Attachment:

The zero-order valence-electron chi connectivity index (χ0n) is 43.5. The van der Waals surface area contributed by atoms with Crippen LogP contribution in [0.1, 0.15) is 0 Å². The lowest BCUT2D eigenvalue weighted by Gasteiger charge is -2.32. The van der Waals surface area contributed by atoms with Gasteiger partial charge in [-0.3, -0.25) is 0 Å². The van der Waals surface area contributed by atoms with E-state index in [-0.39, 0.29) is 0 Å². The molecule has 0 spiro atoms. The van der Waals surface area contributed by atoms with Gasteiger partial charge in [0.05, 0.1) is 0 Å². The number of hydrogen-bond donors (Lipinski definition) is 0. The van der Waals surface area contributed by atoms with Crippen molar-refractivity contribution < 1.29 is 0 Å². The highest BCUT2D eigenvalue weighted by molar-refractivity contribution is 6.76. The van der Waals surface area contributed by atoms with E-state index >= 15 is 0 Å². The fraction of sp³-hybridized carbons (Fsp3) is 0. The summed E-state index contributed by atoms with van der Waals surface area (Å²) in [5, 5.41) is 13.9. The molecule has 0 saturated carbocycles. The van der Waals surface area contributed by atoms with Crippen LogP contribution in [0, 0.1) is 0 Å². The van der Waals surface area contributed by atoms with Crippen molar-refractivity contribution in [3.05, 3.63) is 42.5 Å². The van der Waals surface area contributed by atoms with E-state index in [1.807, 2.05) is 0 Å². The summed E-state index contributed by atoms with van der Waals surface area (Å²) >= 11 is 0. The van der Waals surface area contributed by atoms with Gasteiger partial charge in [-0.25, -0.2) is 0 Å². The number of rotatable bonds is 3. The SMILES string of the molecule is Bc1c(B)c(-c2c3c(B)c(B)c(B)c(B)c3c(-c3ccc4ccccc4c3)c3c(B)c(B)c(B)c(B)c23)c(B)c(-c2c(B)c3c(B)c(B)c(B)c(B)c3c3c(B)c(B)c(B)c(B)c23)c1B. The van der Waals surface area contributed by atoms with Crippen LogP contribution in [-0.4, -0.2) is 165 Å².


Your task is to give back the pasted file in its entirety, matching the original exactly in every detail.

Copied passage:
The zero-order valence-electron chi connectivity index (χ0n) is 43.5. The van der Waals surface area contributed by atoms with Crippen LogP contribution in [0.1, 0.15) is 0 Å². The lowest BCUT2D eigenvalue weighted by Gasteiger charge is -2.32. The van der Waals surface area contributed by atoms with Gasteiger partial charge in [-0.3, -0.25) is 0 Å². The van der Waals surface area contributed by atoms with E-state index in [-0.39, 0.29) is 0 Å². The molecule has 0 spiro atoms. The van der Waals surface area contributed by atoms with Gasteiger partial charge in [0.05, 0.1) is 0 Å². The number of hydrogen-bond donors (Lipinski definition) is 0. The van der Waals surface area contributed by atoms with Crippen molar-refractivity contribution < 1.29 is 0 Å². The highest BCUT2D eigenvalue weighted by molar-refractivity contribution is 6.76. The van der Waals surface area contributed by atoms with E-state index >= 15 is 0 Å². The fraction of sp³-hybridized carbons (Fsp3) is 0. The summed E-state index contributed by atoms with van der Waals surface area (Å²) in [5, 5.41) is 13.9. The molecule has 0 saturated carbocycles. The van der Waals surface area contributed by atoms with Crippen LogP contribution in [0, 0.1) is 0 Å². The van der Waals surface area contributed by atoms with Crippen molar-refractivity contribution in [3.05, 3.63) is 42.5 Å². The van der Waals surface area contributed by atoms with E-state index in [1.807, 2.05) is 0 Å². The summed E-state index contributed by atoms with van der Waals surface area (Å²) >= 11 is 0. The van der Waals surface area contributed by atoms with Gasteiger partial charge in [-0.25, -0.2) is 0 Å². The number of rotatable bonds is 3. The SMILES string of the molecule is Bc1c(B)c(-c2c3c(B)c(B)c(B)c(B)c3c(-c3ccc4ccccc4c3)c3c(B)c(B)c(B)c(B)c23)c(B)c(-c2c(B)c3c(B)c(B)c(B)c(B)c3c3c(B)c(B)c(B)c(B)c23)c1B. The van der Waals surface area contributed by atoms with Crippen LogP contribution in [-0.4, -0.2) is 165 Å².